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National PTSD Awareness Day

PTSD has its day of recognition because it is not a matter that we can easily brush aside. Currently, Post-Traumatic Stress Disorder affects 5.2 million people in the United States. Signs of PTSD existed long before we lived. Herodotus, Hippocrates, and Lucretius wrote about traumatic flashbacks after wars. In the 1800s, the term is formally called Battle Exhaustion or Soldier’s Fatigue. A century later, we called it Shell Shock.

As we can see, PTSD is not a new phenomenon. We simply know it by different names before the term we are using now.

What is PTSD?

Although the public is more familiar with PTSD as a condition military personnel go through, this is far from the truth. Disturbing events can trigger Post-traumatic Stress Disorder. PTSD can be first-hand or second-hand, depending on whether the person experiences it or, in the case of the latter, hearing or seeing someone else’s experience.

Unfortunately, more than 2000 years of historical examples are not enough to make the world understand PTSD. It is as if the world refuses to acknowledge its existence, which feeds more myths and stigmas around the condition.

Why the “Just get over it” Advice Will Never Work

Having our fight or flight response react in a scary event is typical. It is a way our brain protects us from dangerous situations. For instance, our brains will tell us to run if a tiger chases us. When we are safe from being feline food, we will feel better.

But people with PTSD are not able to feel better even when a traumatic event has passed. Even worse, having PTSD makes one even more prone to develop other traumas.

Having PTSD can be debilitating. Some exhibit avoidance symptoms, which make one avoid triggering events, places, or things. For example, a trauma survivor now has trouble being alone at home because the traumatic event occurred when nobody else was with them. Others show reactivity symptoms, which causes one to stay on ‘alert mode’ that makes them constantly feeling jumpy and strained. Most commonly, trauma survivors can have symptoms such as anxiety, nightmares, and flashbacks. As you can see, PTSD cannot magically disappear with us telling them to get over it.

Stigmas around PTSD

Think about it like this, if you get sick and call in sick to work, does that mean you are incompetent? Can you predict that you will get sick when you suddenly wake up feeling like your whole body aches? If the answer is no, then it is the same with people with PTSD. Nobody likes to get sick. Bearing that in mind, people with PTSD are the same - they never ask to encounter a traumatic event. I imagine they indeed never ask for a constant reminder of the horrible experience either. Guilt and low self-esteem usually run strong in someone with a mental condition, so blaming a trauma survivor will not help them get better.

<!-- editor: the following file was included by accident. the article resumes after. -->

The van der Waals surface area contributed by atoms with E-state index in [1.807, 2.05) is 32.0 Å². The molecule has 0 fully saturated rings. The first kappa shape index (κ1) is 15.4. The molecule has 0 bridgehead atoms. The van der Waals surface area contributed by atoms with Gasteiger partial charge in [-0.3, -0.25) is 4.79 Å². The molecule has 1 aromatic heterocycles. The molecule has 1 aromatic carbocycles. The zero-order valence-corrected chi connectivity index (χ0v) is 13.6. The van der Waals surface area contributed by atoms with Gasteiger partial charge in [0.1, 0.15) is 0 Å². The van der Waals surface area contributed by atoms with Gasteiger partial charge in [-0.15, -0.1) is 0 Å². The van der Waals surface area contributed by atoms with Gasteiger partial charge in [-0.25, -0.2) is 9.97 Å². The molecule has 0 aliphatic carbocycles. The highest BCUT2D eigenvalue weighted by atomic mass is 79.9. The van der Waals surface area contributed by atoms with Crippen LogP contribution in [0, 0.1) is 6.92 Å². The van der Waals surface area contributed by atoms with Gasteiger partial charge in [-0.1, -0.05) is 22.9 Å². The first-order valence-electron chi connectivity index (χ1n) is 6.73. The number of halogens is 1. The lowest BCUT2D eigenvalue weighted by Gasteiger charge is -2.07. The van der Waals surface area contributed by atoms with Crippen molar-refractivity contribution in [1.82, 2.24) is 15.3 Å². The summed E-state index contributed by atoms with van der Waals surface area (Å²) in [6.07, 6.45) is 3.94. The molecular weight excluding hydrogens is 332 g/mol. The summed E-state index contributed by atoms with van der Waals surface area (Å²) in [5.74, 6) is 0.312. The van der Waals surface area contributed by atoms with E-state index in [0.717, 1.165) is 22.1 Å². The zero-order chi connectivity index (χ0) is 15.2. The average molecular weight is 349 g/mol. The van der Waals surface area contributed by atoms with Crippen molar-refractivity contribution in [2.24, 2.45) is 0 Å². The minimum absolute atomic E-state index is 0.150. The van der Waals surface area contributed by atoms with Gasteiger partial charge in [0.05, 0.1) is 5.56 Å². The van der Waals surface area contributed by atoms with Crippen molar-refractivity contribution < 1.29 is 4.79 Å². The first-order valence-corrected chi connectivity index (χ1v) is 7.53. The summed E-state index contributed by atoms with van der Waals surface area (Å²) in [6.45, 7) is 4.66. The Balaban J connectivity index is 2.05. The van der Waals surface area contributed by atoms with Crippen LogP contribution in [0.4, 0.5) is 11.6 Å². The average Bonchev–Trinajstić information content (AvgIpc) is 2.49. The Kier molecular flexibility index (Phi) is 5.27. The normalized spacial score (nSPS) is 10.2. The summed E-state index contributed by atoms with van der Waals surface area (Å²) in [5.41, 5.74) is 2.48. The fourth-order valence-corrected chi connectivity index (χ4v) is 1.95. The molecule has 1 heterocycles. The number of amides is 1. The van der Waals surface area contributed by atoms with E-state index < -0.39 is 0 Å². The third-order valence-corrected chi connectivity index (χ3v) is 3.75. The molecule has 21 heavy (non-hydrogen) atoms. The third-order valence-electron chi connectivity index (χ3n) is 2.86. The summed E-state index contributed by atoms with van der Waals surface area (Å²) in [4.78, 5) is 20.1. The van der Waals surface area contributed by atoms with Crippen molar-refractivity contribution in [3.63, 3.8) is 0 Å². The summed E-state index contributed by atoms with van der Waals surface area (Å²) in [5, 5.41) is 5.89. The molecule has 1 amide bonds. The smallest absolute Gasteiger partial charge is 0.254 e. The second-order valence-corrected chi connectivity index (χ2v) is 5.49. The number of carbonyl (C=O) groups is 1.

The People Who Get PTSD have Weak Minds

PTSD can happen to anyone. Most factors are beyond their control, such as genetics. A study on Holocaust survivors found that children of the Holocaust survivors got increased stress hormones from their parents. These stress hormones make them prone to trauma more than other people.

We need to try putting ourselves in their shoes. Some trauma survivors have suffered alone with their ordeal for a long time, while others develop PTSD because of profound, unimaginable, adverse events that happened to them.

PTSD will occur right after the traumatic event

Yes, symptoms can start right after the incident. However, there is also PTSD that develops after some years have passed. All PTSD signs are hard to tackle. But when it haunts someone years later, all of a sudden, one feels pulled back into the unpleasant past. Especially it can be confusing when they start showing symptoms due to trauma abruptly that never occurred before.

Stigmas about Therapy and Medication

One size does not fit all when it comes to mental health treatment. Forcing someone to move on without help when the trauma survivor is not able will never be helpful. Other unhelpful remarks include telling them not to get help because it is shameful or taking medications would make them an addict. Medications like Selective serotonin reuptake inhibitors (SSRIs) can help someone with PTSD symptoms like constant anxiety to function. It can also make them more responsive to Cognitive Behavioural Therapy (CBT), a method that reframes minds about their fear in a safe space.

How can You Help?

It is paramount to combat stigmas to allow people suffering from PTSD to safely reach out for help, especially men, who talk less about mental health. Educate yourself to learn more about PTSD and when someone confides in you about their trauma, acknowledge their feelings. Be there and listen to stop them from reverting into self-guilt.

Help them bit by bit to re-join the world. For instance, if your friend feels unsafe going outside after a traumatic event, ask them to sit with you in your garden or balcony. Then, gradually increase spending time outdoors by asking them to walk with you on the sidewalk until they can be outside comfortably again.

Supporting someone with a mental health condition can be mentally taxing. Recovery can take time, but be compassionate with yourself and with your loved ones. Never feel guilty when you feel like you cannot alleviate their ailments. Your mental health is just as important, so take care of it and remember to take breaks.

If you or someone you know is in a crisis and needs someone to talk to, please call a 24-hour crisis center managed by Mental Health America at 1-800-273-8255 or SAMHSA Distress Helpline 1-800-985-5990.


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